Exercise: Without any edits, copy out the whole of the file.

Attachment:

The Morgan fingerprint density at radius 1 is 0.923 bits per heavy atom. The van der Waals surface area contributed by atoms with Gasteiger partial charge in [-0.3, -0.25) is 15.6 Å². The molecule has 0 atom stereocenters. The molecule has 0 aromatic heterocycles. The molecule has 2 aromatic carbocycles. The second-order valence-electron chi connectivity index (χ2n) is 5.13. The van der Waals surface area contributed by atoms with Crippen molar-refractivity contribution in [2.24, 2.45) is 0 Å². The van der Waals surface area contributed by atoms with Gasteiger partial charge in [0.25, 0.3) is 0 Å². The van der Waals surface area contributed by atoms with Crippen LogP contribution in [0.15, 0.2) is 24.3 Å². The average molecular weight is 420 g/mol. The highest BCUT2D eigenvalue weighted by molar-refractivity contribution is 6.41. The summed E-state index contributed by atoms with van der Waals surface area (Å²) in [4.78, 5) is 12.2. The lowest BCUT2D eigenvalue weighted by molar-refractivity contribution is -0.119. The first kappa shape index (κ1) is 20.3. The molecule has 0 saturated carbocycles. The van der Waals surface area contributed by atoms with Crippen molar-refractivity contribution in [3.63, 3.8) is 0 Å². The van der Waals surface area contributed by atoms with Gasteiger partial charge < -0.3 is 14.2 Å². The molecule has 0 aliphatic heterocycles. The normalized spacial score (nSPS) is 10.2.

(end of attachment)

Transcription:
The Morgan fingerprint density at radius 1 is 0.923 bits per heavy atom. The van der Waals surface area contributed by atoms with Gasteiger partial charge in [-0.3, -0.25) is 15.6 Å². The molecule has 0 atom stereocenters. The molecule has 0 aromatic heterocycles. The molecule has 2 aromatic carbocycles. The second-order valence-electron chi connectivity index (χ2n) is 5.13. The van der Waals surface area contributed by atoms with Crippen molar-refractivity contribution in [2.24, 2.45) is 0 Å². The van der Waals surface area contributed by atoms with Gasteiger partial charge in [0.25, 0.3) is 0 Å². The van der Waals surface area contributed by atoms with Crippen LogP contribution in [0.15, 0.2) is 24.3 Å². The average molecular weight is 420 g/mol. The highest BCUT2D eigenvalue weighted by molar-refractivity contribution is 6.41. The summed E-state index contributed by atoms with van der Waals surface area (Å²) in [4.78, 5) is 12.2. The lowest BCUT2D eigenvalue weighted by molar-refractivity contribution is -0.119. The first kappa shape index (κ1) is 20.3. The molecule has 0 saturated carbocycles. The van der Waals surface area contributed by atoms with Crippen molar-refractivity contribution in [3.63, 3.8) is 0 Å². The van der Waals surface area contributed by atoms with Gasteiger partial charge < -0.3 is 14.2 Å². The molecule has 0 aliphatic heterocycles. The normalized spacial score (nSPS) is 10.2.